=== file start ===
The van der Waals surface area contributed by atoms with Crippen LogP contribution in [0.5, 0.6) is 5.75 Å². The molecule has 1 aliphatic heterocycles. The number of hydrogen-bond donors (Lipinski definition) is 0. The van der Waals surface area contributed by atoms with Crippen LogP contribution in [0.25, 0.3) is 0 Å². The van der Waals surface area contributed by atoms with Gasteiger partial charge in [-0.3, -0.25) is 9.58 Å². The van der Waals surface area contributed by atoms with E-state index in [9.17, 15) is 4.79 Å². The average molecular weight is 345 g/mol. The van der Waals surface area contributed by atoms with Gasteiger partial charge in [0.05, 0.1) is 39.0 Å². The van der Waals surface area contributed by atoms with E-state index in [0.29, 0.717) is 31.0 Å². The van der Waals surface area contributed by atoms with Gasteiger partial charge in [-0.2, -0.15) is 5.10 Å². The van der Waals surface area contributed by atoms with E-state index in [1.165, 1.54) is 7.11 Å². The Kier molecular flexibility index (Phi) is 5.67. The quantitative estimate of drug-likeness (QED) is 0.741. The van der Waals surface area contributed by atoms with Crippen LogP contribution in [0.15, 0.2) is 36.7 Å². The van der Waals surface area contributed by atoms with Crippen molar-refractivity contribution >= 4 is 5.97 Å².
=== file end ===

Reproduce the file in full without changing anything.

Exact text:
The van der Waals surface area contributed by atoms with Crippen LogP contribution in [0.5, 0.6) is 5.75 Å². The molecule has 1 aliphatic heterocycles. The number of hydrogen-bond donors (Lipinski definition) is 0. The van der Waals surface area contributed by atoms with Crippen LogP contribution in [0.25, 0.3) is 0 Å². The van der Waals surface area contributed by atoms with Gasteiger partial charge in [-0.3, -0.25) is 9.58 Å². The van der Waals surface area contributed by atoms with E-state index in [9.17, 15) is 4.79 Å². The average molecular weight is 345 g/mol. The van der Waals surface area contributed by atoms with Gasteiger partial charge in [0.05, 0.1) is 39.0 Å². The van der Waals surface area contributed by atoms with E-state index in [0.29, 0.717) is 31.0 Å². The van der Waals surface area contributed by atoms with Gasteiger partial charge in [-0.2, -0.15) is 5.10 Å². The van der Waals surface area contributed by atoms with E-state index in [1.165, 1.54) is 7.11 Å². The Kier molecular flexibility index (Phi) is 5.67. The quantitative estimate of drug-likeness (QED) is 0.741. The van der Waals surface area contributed by atoms with Crippen LogP contribution in [0.15, 0.2) is 36.7 Å². The van der Waals surface area contributed by atoms with Crippen molar-refractivity contribution >= 4 is 5.97 Å².